Peter Radich, Chair of the Broadcasting Standards Authority, seems to have had a Hamlet moment at the Commerce Select Committee meeting yesterday, absolutely rejecting “any kind of improper influence” over his controversial decision on the PM’s Hour. He apparently saw that accusation made on a blog.
All I have stated here is that he is a National government appointee, which is a fact. I wouldn’t accuse him of being improperly influenced, rather of lack of competence. In deciding the PM’s Hour was not an election programme his judgement went way outside the Authority’s brief.
Section 80A of the Broadcasting Act makes it absolutely clear that the Electoral Commission is charged with any decision as to whether a broadcast breaches the Section 70 prohibition of election programmes other than those authorised by the Act.
The Broadcasting Authority’s role is to judge whether any legitimately broadcast programme breaches its code of election standards. These differ from other standards in that
There is one exception to this: the requirement to present a range of significant viewpoints on controversial issues of public importance does not apply to election programmes (see section 79 of the Broadcasting Act).
Section 79 makes it clear that the Authority’s role refers to programmes broadcast pursuant to the Act, that is legitimately. The BSA’s own code makes it clear that these programmes can only be broadcast within an election period as defined in the Act, which commences after writ day.
Peter Radich notes that no-one appealed his unusual decision to the High Court. It is hard to see why anyone would, given that the matter is properly decided by the Electoral Commission and they had not issued their decision prior to the expiry of the one-month limitation on such appeal.
Had Peter Radich said that any complaint directed to the Standards Authority failed because the programme in question was not one to which broadcasting standards applied he would have been absolutely correct. The issue at stake was not any breach of a standard, but a breach of the prohibition in the Act.
So in my opinion it is fair to question why the Chairman felt so incumbent upon him to delve into matters so far beyond the legitimate brief of his Authority. He offers his opinion that the Broadcasting Act is outdated – but the Act is very clear about how it can be breached. The Electoral Commission, which does have the charge under the Act, has now referred the matter to the police as it is required to do. We can at least be certain that the Electoral Commission is independent of any influence, improper or otherwise.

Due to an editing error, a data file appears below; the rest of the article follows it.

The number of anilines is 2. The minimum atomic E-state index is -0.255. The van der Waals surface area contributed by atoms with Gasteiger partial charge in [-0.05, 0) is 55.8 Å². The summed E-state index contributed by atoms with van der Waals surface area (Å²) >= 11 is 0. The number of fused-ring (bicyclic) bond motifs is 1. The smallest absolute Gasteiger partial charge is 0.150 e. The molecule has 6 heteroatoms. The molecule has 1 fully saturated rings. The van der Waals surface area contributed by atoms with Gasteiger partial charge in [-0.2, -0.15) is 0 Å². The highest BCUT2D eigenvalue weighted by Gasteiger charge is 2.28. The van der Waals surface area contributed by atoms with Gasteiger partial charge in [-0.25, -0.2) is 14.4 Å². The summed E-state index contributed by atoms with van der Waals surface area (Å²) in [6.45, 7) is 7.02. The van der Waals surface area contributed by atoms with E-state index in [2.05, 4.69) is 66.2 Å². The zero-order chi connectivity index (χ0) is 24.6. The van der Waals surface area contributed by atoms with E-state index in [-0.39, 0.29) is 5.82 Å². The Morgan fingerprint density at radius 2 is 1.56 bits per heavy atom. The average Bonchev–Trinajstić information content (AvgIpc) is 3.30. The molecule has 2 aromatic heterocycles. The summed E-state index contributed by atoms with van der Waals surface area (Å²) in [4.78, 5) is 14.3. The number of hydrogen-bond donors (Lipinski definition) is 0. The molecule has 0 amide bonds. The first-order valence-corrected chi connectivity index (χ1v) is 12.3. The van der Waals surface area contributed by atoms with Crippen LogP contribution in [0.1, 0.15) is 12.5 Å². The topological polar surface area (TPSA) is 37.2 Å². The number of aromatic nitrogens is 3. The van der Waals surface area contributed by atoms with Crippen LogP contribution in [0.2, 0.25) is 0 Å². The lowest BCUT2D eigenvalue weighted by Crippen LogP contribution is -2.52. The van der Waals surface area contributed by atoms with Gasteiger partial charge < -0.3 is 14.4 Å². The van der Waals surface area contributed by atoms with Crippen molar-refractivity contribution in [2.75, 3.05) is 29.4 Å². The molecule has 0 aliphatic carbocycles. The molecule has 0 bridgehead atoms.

As for any influence on Peter Radich, we know that he sought comment from the Prime Minister’s office prior to issuing his decision. The letter from Wayne Eagleson dated 5 October, PM response to RadioWorks complaint John Key’s Chief of Staff, addressed to him in response to his minute of 4 October, advises him that the Prime Minister’s office initiated the suggestion that Radio Live “sought and obtained advice from the Electoral Commission.” Given this notice, one assumes that Radich obtained a copy of the Commission’s advice and if so it is astonishing that he proceeded to his own decision issued on 14 October. It wasn’t secret – I obtained it under the Official Information Act.
Wayne Eagleson was certainly keen to assist Peter Radich. He writes: “If you have any questions of would like any further input from the Prime Minister’s office, please call me on 04 817 9365.”
There are two important issues at stake here. One is referred to at paragraphs 32 and 33 in the Electoral Commission’s decision on the complaint made by me and others.
The question is how the definition of election programme is to be applied to such a case. It is clear that the motivation of the broadcaster in broadcasting the programme or the politician in participating in it is irrelevant. The test in Section 69 is objective. What matter is whether objectively a listener would regard the programme as encouraging or persuading or appearing to encourage or persuade voters to vote for or against a party or candidate.
Given the novel circumstances in this case, it is appropriate to consider what we understand to be the policy behind the broadcasting regime. The legislation imposes strict restriction on the broadcast of election programmes because of the supposed power and influence of broadcasting compared to other media. The objective is first, to provide candidates and parties with a fair opportunity to present themselves to the electorate and secondly, to avoid candidates, parties and third parties, particularly those with deep pockets, obtaining unfair levels of access through the broadcast media. Importantly, media freedom is protected through an exemption for news, comment and current affairs broadcasts relating to an election.
This policy means New Zealand does not see $millions as in Australia or $billions as in the US spent to influence political opinion.
The second issue relates to political influence on our media. TV7 is on the way out, Sky is on the way up, with Australian political coverage looking more and more like Fox News by the day. Here the police have been called in to prevent the publication of the tea party tapes. It is time the rest of our media woke up and took and interest. As the Electoral Commission says, media freedom is crucial.